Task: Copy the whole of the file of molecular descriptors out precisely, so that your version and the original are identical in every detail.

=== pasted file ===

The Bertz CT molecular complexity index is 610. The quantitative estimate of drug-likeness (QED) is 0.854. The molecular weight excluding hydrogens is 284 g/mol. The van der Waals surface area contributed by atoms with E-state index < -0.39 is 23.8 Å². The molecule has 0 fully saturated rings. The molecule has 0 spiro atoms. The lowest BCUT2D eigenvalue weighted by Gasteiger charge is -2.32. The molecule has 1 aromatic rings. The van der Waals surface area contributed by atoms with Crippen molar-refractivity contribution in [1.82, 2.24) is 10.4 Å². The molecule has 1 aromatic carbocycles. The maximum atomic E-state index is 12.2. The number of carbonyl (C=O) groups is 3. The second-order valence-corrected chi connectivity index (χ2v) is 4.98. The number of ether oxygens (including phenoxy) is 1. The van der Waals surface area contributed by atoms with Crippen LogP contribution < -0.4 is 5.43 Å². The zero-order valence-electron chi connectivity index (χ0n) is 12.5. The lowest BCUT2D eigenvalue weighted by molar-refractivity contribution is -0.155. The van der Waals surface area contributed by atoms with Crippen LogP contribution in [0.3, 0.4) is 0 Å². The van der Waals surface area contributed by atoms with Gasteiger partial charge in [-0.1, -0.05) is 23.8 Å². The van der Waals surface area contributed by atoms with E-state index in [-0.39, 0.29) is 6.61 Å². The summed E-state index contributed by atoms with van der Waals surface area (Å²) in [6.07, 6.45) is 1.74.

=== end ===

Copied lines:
The Bertz CT molecular complexity index is 610. The quantitative estimate of drug-likeness (QED) is 0.854. The molecular weight excluding hydrogens is 284 g/mol. The van der Waals surface area contributed by atoms with E-state index < -0.39 is 23.8 Å². The molecule has 0 fully saturated rings. The molecule has 0 spiro atoms. The lowest BCUT2D eigenvalue weighted by Gasteiger charge is -2.32. The molecule has 1 aromatic rings. The van der Waals surface area contributed by atoms with Crippen molar-refractivity contribution in [1.82, 2.24) is 10.4 Å². The molecule has 1 aromatic carbocycles. The maximum atomic E-state index is 12.2. The number of carbonyl (C=O) groups is 3. The second-order valence-corrected chi connectivity index (χ2v) is 4.98. The number of ether oxygens (including phenoxy) is 1. The van der Waals surface area contributed by atoms with Crippen LogP contribution < -0.4 is 5.43 Å². The zero-order valence-electron chi connectivity index (χ0n) is 12.5. The lowest BCUT2D eigenvalue weighted by molar-refractivity contribution is -0.155. The van der Waals surface area contributed by atoms with Crippen LogP contribution in [0.3, 0.4) is 0 Å². The van der Waals surface area contributed by atoms with Gasteiger partial charge in [-0.1, -0.05) is 23.8 Å². The van der Waals surface area contributed by atoms with E-state index in [-0.39, 0.29) is 6.61 Å². The summed E-state index contributed by atoms with van der Waals surface area (Å²) in [6.07, 6.45) is 1.74.